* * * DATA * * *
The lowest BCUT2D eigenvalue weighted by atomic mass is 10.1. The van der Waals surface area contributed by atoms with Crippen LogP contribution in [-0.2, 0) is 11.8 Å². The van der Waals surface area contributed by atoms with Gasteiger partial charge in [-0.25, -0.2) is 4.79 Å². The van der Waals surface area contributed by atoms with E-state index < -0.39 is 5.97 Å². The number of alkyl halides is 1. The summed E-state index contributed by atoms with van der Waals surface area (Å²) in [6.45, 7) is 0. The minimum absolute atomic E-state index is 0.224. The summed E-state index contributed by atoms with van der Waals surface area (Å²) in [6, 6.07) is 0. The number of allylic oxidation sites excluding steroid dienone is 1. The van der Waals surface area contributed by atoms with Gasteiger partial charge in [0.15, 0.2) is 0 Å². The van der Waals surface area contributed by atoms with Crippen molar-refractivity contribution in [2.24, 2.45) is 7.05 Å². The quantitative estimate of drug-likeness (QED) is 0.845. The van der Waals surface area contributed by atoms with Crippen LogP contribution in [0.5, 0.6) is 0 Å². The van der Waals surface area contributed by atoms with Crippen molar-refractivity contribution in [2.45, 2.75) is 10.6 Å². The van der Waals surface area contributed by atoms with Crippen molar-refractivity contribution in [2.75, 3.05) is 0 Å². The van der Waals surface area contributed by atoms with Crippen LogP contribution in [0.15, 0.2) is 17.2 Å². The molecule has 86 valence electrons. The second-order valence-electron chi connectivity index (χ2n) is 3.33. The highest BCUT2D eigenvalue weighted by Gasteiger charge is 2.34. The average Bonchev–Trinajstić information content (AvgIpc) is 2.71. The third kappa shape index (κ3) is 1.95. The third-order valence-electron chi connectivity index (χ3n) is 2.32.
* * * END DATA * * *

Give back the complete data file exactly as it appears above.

The lowest BCUT2D eigenvalue weighted by atomic mass is 10.1. The van der Waals surface area contributed by atoms with Crippen LogP contribution in [-0.2, 0) is 11.8 Å². The van der Waals surface area contributed by atoms with Gasteiger partial charge in [-0.25, -0.2) is 4.79 Å². The van der Waals surface area contributed by atoms with E-state index < -0.39 is 5.97 Å². The number of alkyl halides is 1. The summed E-state index contributed by atoms with van der Waals surface area (Å²) in [6.45, 7) is 0. The minimum absolute atomic E-state index is 0.224. The summed E-state index contributed by atoms with van der Waals surface area (Å²) in [6, 6.07) is 0. The number of allylic oxidation sites excluding steroid dienone is 1. The van der Waals surface area contributed by atoms with Gasteiger partial charge in [0.15, 0.2) is 0 Å². The van der Waals surface area contributed by atoms with Crippen molar-refractivity contribution in [2.24, 2.45) is 7.05 Å². The quantitative estimate of drug-likeness (QED) is 0.845. The van der Waals surface area contributed by atoms with Crippen LogP contribution in [0.5, 0.6) is 0 Å². The van der Waals surface area contributed by atoms with Crippen molar-refractivity contribution in [2.45, 2.75) is 10.6 Å². The van der Waals surface area contributed by atoms with Crippen molar-refractivity contribution in [2.75, 3.05) is 0 Å². The van der Waals surface area contributed by atoms with Crippen LogP contribution in [0.15, 0.2) is 17.2 Å². The molecule has 86 valence electrons. The second-order valence-electron chi connectivity index (χ2n) is 3.33. The highest BCUT2D eigenvalue weighted by Gasteiger charge is 2.34. The average Bonchev–Trinajstić information content (AvgIpc) is 2.71. The third kappa shape index (κ3) is 1.95. The third-order valence-electron chi connectivity index (χ3n) is 2.32.